How Much Money Do I Need to Buy a Home?

How Much Money Do I Need to Buy a Home?

It might seem impossible to save up enough to buy your first home, but special loans and assistance programs have made buying a home a lot more affordable than you might think.

A Conventional loan requires buyers to pay:

• At least 5% down

• Closing costs that could run up to 2-3% of their mortgage

• “Cash reserves” that will go in an escrow account to pay insurance and taxes

• Utility adjustments

Luckily, there are several types of loans and programs designed to help people short on cash secure a loan to buy their first home.

USDA Rural Housing Program

If you meet income eligibility requirements and are looking to settle in a rural area, you might qualify for the USDA Rural Housing program. The program guarantees qualifying loans, reducing lenders’ risk and encouraging them to offer buyers 100% loans. That means homebuyers don’t have to put any money down, and even the “upfront fee” (a closing cost for this type of loan) can be rolled into the financing.

FHA Loan

Like the rural housing program, the Federal Housing Administration loan isn’t technically a loan – it’s a big insurance program. The FHA insures lenders against loss in case the borrower defaults on the loan. With this insurance, lenders will approve low and moderate income borrowers for 3.5% down mortgages and buyers have lower closing costs.

VA Loan

These loans are guaranteed by the Department of Veteran Affairs. Available to service members and their surviving spouses, VA loans help veterans secure full, 100% financing and eliminate the requirement for mortgage insurance. They do, however, require a “funding fee” that depends on factors like how much you put down and your service history.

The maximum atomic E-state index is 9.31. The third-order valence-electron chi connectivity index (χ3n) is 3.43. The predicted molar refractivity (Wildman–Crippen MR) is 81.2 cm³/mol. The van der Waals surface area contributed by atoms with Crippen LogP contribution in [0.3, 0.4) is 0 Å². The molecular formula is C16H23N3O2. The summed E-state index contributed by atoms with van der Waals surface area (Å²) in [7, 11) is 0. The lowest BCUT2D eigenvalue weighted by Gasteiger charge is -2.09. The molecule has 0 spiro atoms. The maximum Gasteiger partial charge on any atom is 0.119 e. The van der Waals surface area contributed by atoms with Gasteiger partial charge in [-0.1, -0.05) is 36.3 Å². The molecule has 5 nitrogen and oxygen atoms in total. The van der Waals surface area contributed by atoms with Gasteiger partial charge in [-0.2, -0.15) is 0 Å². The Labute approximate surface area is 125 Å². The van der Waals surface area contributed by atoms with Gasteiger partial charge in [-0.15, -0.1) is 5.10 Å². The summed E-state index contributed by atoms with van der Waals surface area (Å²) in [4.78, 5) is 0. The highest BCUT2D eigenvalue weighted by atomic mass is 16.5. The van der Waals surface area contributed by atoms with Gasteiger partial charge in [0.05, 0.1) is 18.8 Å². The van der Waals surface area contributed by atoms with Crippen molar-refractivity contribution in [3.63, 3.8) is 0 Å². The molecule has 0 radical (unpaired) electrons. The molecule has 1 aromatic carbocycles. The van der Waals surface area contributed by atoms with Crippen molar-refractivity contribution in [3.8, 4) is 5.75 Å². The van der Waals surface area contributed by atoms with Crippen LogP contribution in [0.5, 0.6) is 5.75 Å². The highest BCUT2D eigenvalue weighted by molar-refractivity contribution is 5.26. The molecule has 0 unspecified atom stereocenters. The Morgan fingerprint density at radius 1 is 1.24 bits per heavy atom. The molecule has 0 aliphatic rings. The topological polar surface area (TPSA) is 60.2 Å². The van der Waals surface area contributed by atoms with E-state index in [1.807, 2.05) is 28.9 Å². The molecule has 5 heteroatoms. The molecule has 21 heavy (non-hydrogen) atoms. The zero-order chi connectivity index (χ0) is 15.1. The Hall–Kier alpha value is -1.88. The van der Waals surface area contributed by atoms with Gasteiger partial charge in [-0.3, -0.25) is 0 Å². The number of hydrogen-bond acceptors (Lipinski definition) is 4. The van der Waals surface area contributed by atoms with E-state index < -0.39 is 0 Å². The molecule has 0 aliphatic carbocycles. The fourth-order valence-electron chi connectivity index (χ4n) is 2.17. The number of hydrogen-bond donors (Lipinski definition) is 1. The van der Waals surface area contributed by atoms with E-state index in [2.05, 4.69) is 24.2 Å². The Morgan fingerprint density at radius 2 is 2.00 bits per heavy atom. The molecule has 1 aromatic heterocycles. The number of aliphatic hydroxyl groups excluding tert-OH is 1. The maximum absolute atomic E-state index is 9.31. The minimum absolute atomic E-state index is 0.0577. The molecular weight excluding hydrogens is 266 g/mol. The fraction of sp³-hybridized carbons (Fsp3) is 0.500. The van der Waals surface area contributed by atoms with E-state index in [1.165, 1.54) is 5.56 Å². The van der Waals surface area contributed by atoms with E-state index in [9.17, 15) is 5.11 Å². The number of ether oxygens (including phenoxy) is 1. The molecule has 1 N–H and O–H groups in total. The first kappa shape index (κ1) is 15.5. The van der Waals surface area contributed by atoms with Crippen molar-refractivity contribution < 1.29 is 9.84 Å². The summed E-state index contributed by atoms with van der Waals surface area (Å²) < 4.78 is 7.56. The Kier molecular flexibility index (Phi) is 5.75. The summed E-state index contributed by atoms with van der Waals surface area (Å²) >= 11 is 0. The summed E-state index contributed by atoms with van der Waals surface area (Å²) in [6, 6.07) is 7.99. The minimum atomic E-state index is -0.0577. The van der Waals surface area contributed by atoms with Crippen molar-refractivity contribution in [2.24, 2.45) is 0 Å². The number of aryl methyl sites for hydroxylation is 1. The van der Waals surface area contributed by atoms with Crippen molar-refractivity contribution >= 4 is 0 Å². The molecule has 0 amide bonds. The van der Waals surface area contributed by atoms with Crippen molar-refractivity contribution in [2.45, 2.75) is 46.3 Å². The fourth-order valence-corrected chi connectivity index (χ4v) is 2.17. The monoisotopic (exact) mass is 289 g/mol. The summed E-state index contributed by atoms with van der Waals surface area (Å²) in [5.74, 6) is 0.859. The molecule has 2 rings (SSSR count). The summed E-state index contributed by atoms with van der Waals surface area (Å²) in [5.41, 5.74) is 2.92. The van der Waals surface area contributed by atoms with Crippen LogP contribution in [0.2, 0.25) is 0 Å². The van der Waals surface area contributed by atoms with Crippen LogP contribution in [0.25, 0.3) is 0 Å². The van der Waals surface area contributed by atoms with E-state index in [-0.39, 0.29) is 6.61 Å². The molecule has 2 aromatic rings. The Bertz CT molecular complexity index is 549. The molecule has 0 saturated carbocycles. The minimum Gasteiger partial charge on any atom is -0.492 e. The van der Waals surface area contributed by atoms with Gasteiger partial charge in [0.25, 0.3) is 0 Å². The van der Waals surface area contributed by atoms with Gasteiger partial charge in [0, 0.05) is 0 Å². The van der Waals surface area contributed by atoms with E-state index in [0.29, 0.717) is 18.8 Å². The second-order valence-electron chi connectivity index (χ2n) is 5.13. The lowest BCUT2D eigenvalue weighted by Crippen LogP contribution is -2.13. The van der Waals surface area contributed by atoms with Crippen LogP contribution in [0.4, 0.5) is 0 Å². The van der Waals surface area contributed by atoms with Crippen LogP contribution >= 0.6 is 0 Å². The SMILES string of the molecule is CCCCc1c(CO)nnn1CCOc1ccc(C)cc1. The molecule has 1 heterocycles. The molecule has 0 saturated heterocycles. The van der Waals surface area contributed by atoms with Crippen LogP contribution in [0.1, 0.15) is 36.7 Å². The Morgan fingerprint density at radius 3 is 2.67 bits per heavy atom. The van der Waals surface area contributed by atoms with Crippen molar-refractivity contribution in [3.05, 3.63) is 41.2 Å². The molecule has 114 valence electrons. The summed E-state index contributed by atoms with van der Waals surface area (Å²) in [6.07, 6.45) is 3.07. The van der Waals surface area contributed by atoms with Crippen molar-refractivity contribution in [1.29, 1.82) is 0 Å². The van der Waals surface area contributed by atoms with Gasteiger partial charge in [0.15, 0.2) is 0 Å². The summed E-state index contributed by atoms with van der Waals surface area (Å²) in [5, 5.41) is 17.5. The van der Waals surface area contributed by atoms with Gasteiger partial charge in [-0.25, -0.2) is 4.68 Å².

Bond Loans

While they’re not available in every area, these loans are guaranteed by money the state or local government has made by issuing bonds to investors. Qualifying low-to-middle-income buyers enjoy lower interest rates, 100% financing and, in some cases, cash to put toward a down payment or closing costs.

Down Payment Assistance

The National Homebuyers Fund offers Down Payment Assistance (DPA) programs that provide buyers with a non-repayable grant to put towards closing costs and the down payment. These grants never have to be repaid, can be for up to 5% of the loan amount AND can be applied to USDA, VA, FHA and Conventional mortgage loans.

Citywide Home Loans makes the loan process simple for first-time homebuyers and will help you find the loan that’s right for you. Visit to learn more about Conventional, FHA, FHA 203k, VA, USDA and CHFA options.